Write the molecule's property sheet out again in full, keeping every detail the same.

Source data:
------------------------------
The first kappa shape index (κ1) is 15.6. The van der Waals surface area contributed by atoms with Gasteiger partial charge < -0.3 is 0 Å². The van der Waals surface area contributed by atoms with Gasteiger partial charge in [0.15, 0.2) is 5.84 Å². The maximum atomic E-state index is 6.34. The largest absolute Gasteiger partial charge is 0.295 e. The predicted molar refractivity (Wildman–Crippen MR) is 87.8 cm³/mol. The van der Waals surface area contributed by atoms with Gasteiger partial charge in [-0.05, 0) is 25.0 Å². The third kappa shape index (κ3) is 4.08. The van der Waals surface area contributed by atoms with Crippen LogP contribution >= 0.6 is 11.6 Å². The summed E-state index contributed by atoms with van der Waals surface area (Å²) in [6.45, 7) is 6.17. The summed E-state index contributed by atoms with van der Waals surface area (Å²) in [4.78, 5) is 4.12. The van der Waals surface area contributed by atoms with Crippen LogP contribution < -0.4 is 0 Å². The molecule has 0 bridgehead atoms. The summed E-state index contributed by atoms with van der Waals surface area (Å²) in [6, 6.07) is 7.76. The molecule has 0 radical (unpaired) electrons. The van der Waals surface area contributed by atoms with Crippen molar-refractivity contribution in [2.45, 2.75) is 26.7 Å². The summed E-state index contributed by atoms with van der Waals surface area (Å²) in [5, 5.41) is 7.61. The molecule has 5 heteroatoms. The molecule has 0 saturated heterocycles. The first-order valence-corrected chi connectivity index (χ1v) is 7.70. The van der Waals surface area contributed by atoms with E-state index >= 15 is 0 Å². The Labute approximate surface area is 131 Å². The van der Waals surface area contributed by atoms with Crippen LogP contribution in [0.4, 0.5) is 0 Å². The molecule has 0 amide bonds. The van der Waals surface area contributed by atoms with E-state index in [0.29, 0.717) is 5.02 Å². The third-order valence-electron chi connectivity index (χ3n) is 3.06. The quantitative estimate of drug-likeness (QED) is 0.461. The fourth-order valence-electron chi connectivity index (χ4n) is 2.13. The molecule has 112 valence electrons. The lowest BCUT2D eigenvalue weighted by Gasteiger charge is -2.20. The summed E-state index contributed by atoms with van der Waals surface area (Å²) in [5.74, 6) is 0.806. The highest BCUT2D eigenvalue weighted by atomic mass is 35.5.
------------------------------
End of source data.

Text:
The first kappa shape index (κ1) is 15.6. The van der Waals surface area contributed by atoms with Gasteiger partial charge < -0.3 is 0 Å². The van der Waals surface area contributed by atoms with Gasteiger partial charge in [0.15, 0.2) is 5.84 Å². The maximum atomic E-state index is 6.34. The largest absolute Gasteiger partial charge is 0.295 e. The predicted molar refractivity (Wildman–Crippen MR) is 87.8 cm³/mol. The van der Waals surface area contributed by atoms with Gasteiger partial charge in [-0.05, 0) is 25.0 Å². The third kappa shape index (κ3) is 4.08. The van der Waals surface area contributed by atoms with Crippen LogP contribution >= 0.6 is 11.6 Å². The summed E-state index contributed by atoms with van der Waals surface area (Å²) in [6.45, 7) is 6.17. The summed E-state index contributed by atoms with van der Waals surface area (Å²) in [4.78, 5) is 4.12. The van der Waals surface area contributed by atoms with Crippen LogP contribution < -0.4 is 0 Å². The molecule has 0 bridgehead atoms. The summed E-state index contributed by atoms with van der Waals surface area (Å²) in [6, 6.07) is 7.76. The molecule has 0 radical (unpaired) electrons. The van der Waals surface area contributed by atoms with Crippen molar-refractivity contribution in [2.45, 2.75) is 26.7 Å². The summed E-state index contributed by atoms with van der Waals surface area (Å²) in [5, 5.41) is 7.61. The molecule has 5 heteroatoms. The molecule has 0 saturated heterocycles. The first-order valence-corrected chi connectivity index (χ1v) is 7.70. The van der Waals surface area contributed by atoms with E-state index >= 15 is 0 Å². The Labute approximate surface area is 131 Å². The van der Waals surface area contributed by atoms with Crippen LogP contribution in [0.4, 0.5) is 0 Å². The molecule has 0 amide bonds. The van der Waals surface area contributed by atoms with E-state index in [0.29, 0.717) is 5.02 Å². The third-order valence-electron chi connectivity index (χ3n) is 3.06. The quantitative estimate of drug-likeness (QED) is 0.461. The fourth-order valence-electron chi connectivity index (χ4n) is 2.13. The molecule has 112 valence electrons. The lowest BCUT2D eigenvalue weighted by Gasteiger charge is -2.20. The summed E-state index contributed by atoms with van der Waals surface area (Å²) in [5.74, 6) is 0.806. The highest BCUT2D eigenvalue weighted by atomic mass is 35.5.